EAN's database script set will automatically configure and update a MariaDB database to store local copies of EAN's static database catalog. The tables' creation, initial file retrieval and subsequent updates are handled entirely by the scripts – only minimal user configuration is required.

This particular guide and script set is tailored for Linux environments. For partners who need international languages, the translated versions of our database files are fully supported.

Change Tracking

You can track changes for any field in the ActivePropertyList file with every update using the log_activeproperty_changes table created by the latest script set.

Hotel name or address updates, chain code changes, new or deleted properties and more can be tracked on a hotel-by-hotel basis. You can directly edit the stored procedures used to create this table to tailor the tracking table to best suit your needs.

Base Requirements

  • MariaDB Server
  • Text editor
  • 9GB of free space (database + space for update downloads)

The instructions for MariaDB and SQLite below both refer to script sets available from our database scripts GitHub repo. Download the file set for your desired engine from the repo before you begin.

MariaDB is recommended for production environments. SQLite is recommended only for desktop or development applications.


Creating a MariaDB database with EAN Database content

Follow these steps to create a database from the EAN downloadable content using MariaDB format as a target. You will get ALL available data from EAN using this solution, allowing you to create a central repository for a database server. These instructions are written for Linux-based servers.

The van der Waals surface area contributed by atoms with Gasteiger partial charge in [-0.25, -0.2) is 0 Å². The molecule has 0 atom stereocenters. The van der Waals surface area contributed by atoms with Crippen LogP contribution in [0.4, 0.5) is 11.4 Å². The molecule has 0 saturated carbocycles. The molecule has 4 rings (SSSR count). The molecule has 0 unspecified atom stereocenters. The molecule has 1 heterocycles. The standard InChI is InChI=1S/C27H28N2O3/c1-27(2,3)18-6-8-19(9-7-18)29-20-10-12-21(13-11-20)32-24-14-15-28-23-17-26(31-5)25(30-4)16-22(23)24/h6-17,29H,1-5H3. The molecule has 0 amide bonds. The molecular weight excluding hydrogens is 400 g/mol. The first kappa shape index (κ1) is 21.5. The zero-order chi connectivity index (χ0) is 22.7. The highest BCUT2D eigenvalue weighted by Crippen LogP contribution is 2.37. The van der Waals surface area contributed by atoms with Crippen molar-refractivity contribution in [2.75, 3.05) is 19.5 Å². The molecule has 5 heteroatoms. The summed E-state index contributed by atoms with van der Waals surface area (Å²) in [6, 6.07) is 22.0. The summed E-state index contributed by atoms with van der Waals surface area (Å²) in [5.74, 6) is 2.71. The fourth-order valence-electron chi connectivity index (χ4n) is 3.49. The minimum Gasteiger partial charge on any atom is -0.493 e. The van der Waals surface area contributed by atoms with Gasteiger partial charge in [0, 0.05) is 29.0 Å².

First, you will need to make sure you are using the latest MariaDB database engine. You can download the latest version from https://mariadb.com.

If you already have MariaDB, check your engine version before proceeding. Log in via the mariadb (formerly mysql) command line utility and your server version will appear in the third line of the MariaDB welcome message. You can also send the command SELECT @@version; within MariaDB.

In this example case (a CENTOS 7 computer), we can see on the “Server version, that MariaDB version is 10.2.8 is running, so we are good to go!

There are 2 basic steps required to use MariaDB as your target database for imports:

  1. Create the empty structure of the database: You will need to run a .sql script from our repo to generate the database structure.
  2. Configure a refresh schedule: You will need to download and refresh your data every time you need the latest information exposed by EAN. Due to the volume of data and possible connection and machine limitations, transfers may take several hours – be sure to test performance when setting your schedules.

1. Create database structure

For any refresh project, you will need to create an empty database. This will create the storage area as well. The EAN database file collection is about 4 GB in size; once expanded, it consumes approximately 7-8GB.

Set up your databasa by using the mariadb command line utility and the MariaDB_create_eanprod.sql script from the repo.

The following command format will run the script and generate the database – simply replace the example MariaDB credentials below with your own: